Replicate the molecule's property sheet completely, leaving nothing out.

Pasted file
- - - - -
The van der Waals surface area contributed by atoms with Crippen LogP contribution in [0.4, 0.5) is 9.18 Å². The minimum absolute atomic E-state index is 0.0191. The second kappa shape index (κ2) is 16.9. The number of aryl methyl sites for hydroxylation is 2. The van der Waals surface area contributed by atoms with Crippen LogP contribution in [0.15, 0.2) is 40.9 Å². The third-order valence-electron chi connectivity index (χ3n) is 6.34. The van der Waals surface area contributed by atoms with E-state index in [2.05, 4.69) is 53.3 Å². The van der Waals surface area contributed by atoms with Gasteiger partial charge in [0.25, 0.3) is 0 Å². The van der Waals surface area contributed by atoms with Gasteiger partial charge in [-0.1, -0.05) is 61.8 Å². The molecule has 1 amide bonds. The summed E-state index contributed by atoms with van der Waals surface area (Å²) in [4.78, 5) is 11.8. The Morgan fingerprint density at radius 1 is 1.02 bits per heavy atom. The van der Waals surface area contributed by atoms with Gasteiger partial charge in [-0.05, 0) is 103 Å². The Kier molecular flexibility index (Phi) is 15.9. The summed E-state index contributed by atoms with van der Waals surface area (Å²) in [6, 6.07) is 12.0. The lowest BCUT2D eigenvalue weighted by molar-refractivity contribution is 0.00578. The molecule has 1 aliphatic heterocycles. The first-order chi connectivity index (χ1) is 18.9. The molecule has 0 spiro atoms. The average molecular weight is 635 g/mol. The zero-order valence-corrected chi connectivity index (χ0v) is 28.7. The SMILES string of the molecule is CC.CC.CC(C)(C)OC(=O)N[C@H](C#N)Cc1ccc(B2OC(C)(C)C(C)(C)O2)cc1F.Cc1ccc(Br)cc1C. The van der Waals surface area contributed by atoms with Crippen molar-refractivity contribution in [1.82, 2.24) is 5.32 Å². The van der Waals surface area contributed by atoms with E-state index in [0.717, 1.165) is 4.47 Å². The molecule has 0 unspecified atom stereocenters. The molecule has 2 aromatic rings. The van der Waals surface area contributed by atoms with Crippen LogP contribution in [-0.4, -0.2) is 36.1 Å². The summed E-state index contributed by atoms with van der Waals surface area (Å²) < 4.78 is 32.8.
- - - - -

The van der Waals surface area contributed by atoms with Crippen LogP contribution in [0.4, 0.5) is 9.18 Å². The minimum absolute atomic E-state index is 0.0191. The second kappa shape index (κ2) is 16.9. The number of aryl methyl sites for hydroxylation is 2. The van der Waals surface area contributed by atoms with Crippen LogP contribution in [0.15, 0.2) is 40.9 Å². The third-order valence-electron chi connectivity index (χ3n) is 6.34. The van der Waals surface area contributed by atoms with E-state index in [2.05, 4.69) is 53.3 Å². The van der Waals surface area contributed by atoms with Gasteiger partial charge in [0.25, 0.3) is 0 Å². The van der Waals surface area contributed by atoms with Gasteiger partial charge in [-0.1, -0.05) is 61.8 Å². The molecule has 1 amide bonds. The summed E-state index contributed by atoms with van der Waals surface area (Å²) in [4.78, 5) is 11.8. The Morgan fingerprint density at radius 1 is 1.02 bits per heavy atom. The van der Waals surface area contributed by atoms with Gasteiger partial charge in [-0.05, 0) is 103 Å². The Kier molecular flexibility index (Phi) is 15.9. The summed E-state index contributed by atoms with van der Waals surface area (Å²) in [6, 6.07) is 12.0. The lowest BCUT2D eigenvalue weighted by molar-refractivity contribution is 0.00578. The molecule has 1 aliphatic heterocycles. The first-order chi connectivity index (χ1) is 18.9. The molecule has 0 spiro atoms. The average molecular weight is 635 g/mol. The zero-order valence-corrected chi connectivity index (χ0v) is 28.7. The SMILES string of the molecule is CC.CC.CC(C)(C)OC(=O)N[C@H](C#N)Cc1ccc(B2OC(C)(C)C(C)(C)O2)cc1F.Cc1ccc(Br)cc1C. The van der Waals surface area contributed by atoms with Crippen molar-refractivity contribution in [1.82, 2.24) is 5.32 Å². The van der Waals surface area contributed by atoms with E-state index in [0.717, 1.165) is 4.47 Å². The molecule has 0 unspecified atom stereocenters. The molecule has 2 aromatic rings. The van der Waals surface area contributed by atoms with Crippen LogP contribution in [-0.4, -0.2) is 36.1 Å². The summed E-state index contributed by atoms with van der Waals surface area (Å²) < 4.78 is 32.8.